Objective Cytochrome P450 (CYP) 2D6 enzyme is the major responsible for the metabolism of donepezil, an inhibitor of acetyl cholinesterase currently used for the symptomatic treatment of mild-to-moderate Alzheimer's disease (AD). Functional polymorphisms in the CYP2D6 gene may affect enzyme activity and thus, the metabolism of donepezil. The aim of this study was to evaluate the effect of 16 functional polymorphisms in the CYP2D6 gene on the clinical response to donepezil treatment in patients with mild-to-moderate AD. Methods In this multicenter prospective cohort study we evaluated 57 unrelated Caucasians clinically diagnosed as AD according to the National Institute of Neurological and Communicative Disorders and Stroke-Alzheimer's Disease and Related Disorders Association Work Group criteria. Patients were treated with donepezil (5-10 mg/daily) for 6 months. The response to donepezil treatment was evaluated at 6-month follow-up according to the National Institute for Health and Clinical Excellence requirements. The identification of 16 clinically relevant CYP2D6 gene variants was performed by a high-throughput genetic analysis. Results Thirty-eight of 57 patients (67%) were responders and 19 patients (33%) were nonresponders to donepezil treatment. A significantly higher frequency of gene variants conferring decreased or absent enzyme activity was observed in responder than in nonresponder patients (73.68% vs. 36.84%; P = 0.005). The presence of gene variants conferring decreased or absent activity of the CYP2D6 enzyme was significantly associated with a clinical response to donepezil treatment (odds ratio = 6.286; 95% confidence interval = 1.828-21.667). Conclusions Functional polymorphisms in the CYP2D6 gene can influence the clinical efficacy of donepezil. The analysis of CYP2D6 genotypes may be useful in identifying subgroups of AD patients with different clinical response to donepezil treatment.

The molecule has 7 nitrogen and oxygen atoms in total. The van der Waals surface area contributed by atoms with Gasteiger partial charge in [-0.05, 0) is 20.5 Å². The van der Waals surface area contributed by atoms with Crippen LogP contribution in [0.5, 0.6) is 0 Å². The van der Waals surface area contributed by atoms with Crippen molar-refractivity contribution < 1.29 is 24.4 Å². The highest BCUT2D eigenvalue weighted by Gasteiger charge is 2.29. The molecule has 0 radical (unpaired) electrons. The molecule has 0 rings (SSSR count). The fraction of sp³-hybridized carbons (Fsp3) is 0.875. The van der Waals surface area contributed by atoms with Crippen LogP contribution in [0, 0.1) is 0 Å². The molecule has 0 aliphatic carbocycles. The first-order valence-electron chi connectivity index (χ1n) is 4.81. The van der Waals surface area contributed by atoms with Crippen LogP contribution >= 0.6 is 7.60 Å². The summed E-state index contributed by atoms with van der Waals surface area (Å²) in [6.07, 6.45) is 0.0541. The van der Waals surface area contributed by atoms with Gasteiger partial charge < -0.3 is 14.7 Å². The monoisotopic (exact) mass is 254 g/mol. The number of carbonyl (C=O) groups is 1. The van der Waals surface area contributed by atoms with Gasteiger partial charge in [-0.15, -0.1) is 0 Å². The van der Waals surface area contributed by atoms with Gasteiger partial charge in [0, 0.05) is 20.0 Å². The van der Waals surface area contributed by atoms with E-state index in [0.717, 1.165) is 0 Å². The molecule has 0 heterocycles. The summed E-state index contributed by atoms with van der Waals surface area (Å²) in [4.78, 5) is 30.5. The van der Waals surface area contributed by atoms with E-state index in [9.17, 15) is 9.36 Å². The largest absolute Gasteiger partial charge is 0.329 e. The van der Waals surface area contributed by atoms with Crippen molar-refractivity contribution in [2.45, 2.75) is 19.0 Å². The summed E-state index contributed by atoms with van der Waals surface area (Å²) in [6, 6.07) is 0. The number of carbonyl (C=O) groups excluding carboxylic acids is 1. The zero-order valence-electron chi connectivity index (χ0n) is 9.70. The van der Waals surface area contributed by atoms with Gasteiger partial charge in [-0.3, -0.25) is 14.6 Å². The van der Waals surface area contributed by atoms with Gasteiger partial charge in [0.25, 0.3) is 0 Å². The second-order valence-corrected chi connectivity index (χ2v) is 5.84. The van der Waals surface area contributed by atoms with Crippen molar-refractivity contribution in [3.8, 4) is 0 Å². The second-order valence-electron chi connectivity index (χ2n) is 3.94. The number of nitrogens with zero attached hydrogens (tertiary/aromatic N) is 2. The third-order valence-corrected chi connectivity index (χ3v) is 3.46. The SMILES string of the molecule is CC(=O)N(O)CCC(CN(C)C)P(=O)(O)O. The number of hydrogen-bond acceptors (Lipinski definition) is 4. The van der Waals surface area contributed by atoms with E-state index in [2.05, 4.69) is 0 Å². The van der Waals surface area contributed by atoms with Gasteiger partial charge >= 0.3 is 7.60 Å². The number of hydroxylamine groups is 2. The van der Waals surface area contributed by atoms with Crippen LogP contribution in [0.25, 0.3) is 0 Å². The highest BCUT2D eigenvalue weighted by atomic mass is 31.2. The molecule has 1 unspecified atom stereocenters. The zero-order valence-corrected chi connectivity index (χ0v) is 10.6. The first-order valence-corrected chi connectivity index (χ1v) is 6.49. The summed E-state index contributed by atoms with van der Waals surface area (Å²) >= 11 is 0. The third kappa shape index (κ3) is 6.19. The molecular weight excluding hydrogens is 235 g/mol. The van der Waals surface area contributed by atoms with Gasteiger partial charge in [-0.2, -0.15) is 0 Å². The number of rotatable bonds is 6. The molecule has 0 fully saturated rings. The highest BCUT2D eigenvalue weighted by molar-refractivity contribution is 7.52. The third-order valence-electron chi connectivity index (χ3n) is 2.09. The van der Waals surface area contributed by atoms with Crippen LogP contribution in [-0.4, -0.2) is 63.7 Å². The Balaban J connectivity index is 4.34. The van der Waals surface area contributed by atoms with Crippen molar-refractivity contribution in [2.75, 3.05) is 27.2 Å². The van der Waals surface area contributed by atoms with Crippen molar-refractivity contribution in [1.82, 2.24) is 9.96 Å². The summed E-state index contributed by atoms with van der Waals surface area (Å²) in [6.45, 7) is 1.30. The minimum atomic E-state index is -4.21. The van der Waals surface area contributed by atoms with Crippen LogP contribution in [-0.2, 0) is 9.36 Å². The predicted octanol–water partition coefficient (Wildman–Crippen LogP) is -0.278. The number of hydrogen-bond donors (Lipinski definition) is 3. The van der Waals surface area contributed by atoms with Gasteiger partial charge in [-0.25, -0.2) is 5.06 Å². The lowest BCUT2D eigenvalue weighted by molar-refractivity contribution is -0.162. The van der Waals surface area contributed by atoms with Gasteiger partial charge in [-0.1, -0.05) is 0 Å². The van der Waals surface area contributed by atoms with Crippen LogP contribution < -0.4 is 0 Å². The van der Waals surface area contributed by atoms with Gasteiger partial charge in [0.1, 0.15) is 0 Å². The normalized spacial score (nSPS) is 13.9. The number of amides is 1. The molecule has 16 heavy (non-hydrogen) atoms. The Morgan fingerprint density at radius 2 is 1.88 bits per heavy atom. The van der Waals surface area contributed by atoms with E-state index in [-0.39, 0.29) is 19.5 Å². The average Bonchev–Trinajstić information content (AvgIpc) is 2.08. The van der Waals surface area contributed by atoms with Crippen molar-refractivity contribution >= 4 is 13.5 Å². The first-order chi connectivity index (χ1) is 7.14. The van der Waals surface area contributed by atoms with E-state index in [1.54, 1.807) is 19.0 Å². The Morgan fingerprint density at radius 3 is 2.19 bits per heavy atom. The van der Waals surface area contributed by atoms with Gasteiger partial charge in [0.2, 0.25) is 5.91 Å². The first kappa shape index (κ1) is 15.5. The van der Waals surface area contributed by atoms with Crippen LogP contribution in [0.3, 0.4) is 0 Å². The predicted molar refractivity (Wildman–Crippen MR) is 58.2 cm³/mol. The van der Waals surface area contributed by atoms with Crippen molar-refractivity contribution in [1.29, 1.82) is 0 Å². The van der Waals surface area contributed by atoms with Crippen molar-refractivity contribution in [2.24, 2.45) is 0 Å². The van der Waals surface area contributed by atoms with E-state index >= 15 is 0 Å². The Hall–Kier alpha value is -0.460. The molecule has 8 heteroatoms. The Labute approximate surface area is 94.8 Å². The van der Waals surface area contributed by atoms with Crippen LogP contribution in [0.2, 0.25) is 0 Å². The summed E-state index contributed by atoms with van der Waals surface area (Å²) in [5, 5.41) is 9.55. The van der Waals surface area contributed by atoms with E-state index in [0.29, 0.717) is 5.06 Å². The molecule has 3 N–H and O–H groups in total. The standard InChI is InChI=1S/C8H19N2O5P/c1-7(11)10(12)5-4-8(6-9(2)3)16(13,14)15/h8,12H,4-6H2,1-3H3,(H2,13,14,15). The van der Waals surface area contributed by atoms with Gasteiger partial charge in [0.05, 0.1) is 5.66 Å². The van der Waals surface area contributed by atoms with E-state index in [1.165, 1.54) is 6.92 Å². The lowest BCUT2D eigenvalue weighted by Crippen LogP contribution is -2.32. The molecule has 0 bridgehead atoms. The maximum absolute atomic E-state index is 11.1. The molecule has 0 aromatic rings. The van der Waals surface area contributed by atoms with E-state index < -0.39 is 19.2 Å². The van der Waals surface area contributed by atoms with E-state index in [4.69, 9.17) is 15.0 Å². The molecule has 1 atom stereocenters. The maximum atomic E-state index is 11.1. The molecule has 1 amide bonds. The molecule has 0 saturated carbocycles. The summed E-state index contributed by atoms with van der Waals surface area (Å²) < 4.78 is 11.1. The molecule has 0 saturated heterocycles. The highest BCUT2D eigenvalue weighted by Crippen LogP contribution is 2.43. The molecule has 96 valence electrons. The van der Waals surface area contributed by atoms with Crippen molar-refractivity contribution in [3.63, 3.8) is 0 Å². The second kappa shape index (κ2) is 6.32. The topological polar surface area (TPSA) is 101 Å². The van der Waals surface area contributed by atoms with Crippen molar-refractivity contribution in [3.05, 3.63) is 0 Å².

|Numero di pagine||6|
|Rivista||Pharmacogenetics and Genomics|
|Stato di pubblicazione||Pubblicato - 2011|